1. Forum
  2. >
  3. Topic: Swahili
  4. >
  5. "I went to the farm then I ha…

"I went to the farm then I harvested tomatoes."

Translation:Nilienda shambani halafu nikavuna nyanya.

October 12, 2018



The notes for this module state that the infix for the first in the sequence should be 'li' as usual, while subsequent verbs take 'ka'. This the case in this example but not in other questions in the exercise. This is an inconsistency that I can't fathom. Can somebody comment please?


I reported this 5/2020


I thought using halafu and -ka- at the same time would be redundant. Is that not the case?


Yeah, it is redundant, but redundant doesn't mean incorrect.

To go off topic and get technical, the plural "s" in "three apples" is redundant too, since the word "three" already tells us explicitly that apples is plural. In some languages, such as Turkish, you don't use the plural form of nouns with a number or some other quantity words because it's redundant and it's simply not done. In English, you have to. I've only mentioned this to indicate that "redundant" doesn't mean "incorrect" or "unnecessary". Some redundancies are obligatory, some are forbidden, and some are optional. It depends on the language and what exactly we're talking about.

Languages often contain a lot of redundancy - too little redundancy means that single sounds can contain a lot of meaning that could make or break whether the message is understood or not, and that adds extra listener strain or causes communication to break down under suboptimal hearing conditions. Often, redundancies like this are used for emphasis ... if you just say nikavuna ... someone might miss that "-ka-" ... it's only one consonant away from ninavuna or nitavuna, but using "halafu" at the same time makes the "and then" sentiment very clear.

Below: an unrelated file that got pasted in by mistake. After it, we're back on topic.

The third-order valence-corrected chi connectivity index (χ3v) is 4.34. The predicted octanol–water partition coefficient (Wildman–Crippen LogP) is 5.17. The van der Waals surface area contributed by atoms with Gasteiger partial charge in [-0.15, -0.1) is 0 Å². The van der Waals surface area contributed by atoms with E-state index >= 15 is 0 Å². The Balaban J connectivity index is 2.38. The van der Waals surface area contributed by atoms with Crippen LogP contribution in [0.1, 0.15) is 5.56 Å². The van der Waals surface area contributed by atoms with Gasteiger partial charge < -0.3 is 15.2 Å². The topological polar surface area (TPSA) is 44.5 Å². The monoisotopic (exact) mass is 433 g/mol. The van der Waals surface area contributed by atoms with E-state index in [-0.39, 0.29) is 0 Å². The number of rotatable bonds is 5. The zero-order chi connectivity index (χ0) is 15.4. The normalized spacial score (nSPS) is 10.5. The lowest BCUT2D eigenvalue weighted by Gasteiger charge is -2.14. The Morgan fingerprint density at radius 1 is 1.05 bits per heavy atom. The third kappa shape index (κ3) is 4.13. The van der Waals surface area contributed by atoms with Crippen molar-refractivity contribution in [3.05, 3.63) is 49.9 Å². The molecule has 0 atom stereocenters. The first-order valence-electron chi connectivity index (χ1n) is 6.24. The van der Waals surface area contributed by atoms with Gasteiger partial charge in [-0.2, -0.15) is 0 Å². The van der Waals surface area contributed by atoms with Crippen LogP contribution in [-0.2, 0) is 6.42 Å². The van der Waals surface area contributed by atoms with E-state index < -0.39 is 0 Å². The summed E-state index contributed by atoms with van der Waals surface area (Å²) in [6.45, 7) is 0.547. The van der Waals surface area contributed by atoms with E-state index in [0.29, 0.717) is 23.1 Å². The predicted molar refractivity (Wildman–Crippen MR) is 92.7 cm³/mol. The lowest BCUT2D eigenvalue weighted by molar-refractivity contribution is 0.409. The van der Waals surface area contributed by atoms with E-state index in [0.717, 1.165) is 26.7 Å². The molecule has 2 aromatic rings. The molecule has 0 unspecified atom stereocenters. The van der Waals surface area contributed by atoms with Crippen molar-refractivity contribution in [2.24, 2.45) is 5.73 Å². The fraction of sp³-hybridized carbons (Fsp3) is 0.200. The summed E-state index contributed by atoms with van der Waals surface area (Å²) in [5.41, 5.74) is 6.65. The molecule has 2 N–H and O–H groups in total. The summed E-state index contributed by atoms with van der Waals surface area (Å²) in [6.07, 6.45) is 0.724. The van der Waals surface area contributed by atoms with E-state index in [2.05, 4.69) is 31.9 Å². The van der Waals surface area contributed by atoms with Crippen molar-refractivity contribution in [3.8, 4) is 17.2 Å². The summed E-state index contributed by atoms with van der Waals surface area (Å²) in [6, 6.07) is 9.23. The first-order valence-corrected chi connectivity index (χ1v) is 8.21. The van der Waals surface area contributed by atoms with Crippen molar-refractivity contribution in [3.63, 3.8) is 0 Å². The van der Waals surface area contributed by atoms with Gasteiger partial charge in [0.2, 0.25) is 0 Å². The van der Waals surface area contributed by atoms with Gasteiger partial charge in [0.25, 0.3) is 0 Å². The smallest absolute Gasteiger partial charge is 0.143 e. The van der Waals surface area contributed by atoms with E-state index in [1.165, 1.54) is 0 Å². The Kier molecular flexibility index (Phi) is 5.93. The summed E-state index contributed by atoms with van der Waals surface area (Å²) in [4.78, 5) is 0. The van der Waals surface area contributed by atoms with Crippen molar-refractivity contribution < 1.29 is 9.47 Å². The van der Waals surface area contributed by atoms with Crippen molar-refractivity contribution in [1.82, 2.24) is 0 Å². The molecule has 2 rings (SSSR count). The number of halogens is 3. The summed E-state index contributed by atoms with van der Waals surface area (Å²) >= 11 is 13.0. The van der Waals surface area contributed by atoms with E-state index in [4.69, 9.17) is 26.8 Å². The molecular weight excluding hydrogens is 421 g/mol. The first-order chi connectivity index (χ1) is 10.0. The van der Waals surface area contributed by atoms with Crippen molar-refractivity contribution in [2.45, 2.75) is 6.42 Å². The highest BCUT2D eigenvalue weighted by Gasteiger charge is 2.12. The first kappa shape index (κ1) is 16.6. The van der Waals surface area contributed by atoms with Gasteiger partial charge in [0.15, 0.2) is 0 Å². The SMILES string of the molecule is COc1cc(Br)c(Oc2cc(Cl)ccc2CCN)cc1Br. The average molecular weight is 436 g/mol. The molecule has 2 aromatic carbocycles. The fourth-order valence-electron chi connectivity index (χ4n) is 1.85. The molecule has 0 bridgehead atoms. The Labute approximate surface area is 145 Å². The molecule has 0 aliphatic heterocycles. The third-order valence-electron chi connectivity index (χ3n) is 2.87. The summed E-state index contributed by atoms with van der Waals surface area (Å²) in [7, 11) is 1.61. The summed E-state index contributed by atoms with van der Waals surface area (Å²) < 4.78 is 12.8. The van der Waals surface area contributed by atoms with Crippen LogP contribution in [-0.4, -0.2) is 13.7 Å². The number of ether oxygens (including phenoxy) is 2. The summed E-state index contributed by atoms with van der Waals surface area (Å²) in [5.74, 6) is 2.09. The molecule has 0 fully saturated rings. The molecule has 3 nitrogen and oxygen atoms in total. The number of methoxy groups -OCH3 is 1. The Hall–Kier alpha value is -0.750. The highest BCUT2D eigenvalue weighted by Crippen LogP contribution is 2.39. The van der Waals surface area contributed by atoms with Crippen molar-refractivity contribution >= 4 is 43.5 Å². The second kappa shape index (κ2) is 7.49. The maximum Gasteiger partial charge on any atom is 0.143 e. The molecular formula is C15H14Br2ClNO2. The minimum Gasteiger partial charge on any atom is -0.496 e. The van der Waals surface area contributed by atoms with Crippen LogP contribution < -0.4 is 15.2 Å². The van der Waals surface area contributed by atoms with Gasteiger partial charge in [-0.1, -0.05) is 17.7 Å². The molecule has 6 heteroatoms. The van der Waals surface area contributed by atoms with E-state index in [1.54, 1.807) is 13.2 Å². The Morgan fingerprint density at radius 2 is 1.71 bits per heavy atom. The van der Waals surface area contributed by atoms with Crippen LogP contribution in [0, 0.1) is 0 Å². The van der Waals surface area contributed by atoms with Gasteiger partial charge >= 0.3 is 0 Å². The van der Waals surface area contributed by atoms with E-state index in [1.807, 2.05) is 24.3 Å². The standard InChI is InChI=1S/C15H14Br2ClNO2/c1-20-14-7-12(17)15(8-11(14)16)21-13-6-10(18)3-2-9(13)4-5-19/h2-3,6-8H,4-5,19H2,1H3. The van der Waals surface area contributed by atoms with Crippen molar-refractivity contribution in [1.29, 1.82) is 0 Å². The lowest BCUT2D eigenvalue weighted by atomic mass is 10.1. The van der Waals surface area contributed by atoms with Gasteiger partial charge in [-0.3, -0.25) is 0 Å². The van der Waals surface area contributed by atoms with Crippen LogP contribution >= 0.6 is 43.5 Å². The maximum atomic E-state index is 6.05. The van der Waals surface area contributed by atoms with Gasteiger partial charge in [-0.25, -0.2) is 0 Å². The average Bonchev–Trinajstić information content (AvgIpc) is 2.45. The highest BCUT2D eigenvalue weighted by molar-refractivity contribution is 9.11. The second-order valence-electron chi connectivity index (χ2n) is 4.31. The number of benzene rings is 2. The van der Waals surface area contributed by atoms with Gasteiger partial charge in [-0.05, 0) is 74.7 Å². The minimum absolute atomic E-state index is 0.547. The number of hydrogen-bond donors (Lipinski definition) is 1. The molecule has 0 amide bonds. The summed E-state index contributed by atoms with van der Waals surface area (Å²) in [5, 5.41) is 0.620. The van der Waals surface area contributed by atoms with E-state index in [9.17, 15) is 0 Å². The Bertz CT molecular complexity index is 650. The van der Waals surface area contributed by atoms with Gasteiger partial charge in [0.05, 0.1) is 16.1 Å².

While redundancies aren't necessarily incorrect, conciseness isn't necessarily incorrect, either. In this case, omitting the "halafu" is marked as incorrect, but I think the question posed here is whether that would actually be linguistically incorrect.


they can be used together, or you can just use '-ka-' and omit 'halafu' to indicate sequence


Is there any way to know when the first verb in the sequence will be marked -li- and when it will be -ka-?


the first verb in a sequence should always be marked -li-, because -ka- means "and then"


I thought it should be : I harvested - nililima


Nililima means 'I cultivated/I grew'. You have to cultivate the tomatoes first before you can harvest them :)


'Harvest' is plain wrong here:

one is here gathering ('picking') SOME tomatoes subsequent to being at the farm ('nilienda shambani halafu') - just happens to be there;

'harvest' demands going to the farm for the purpose of undertaking the reaping of ALL tomatoes ('nilienda kukavuna,' or 'nilienda nikavune');

thus, here, not 'harvest,' but 'pick,' and the two don't mean the same thing, please.


I think you are assigning more nuanced meaning to the sentence than is implied.

Learn Swahili in just 5 minutes a day. For free.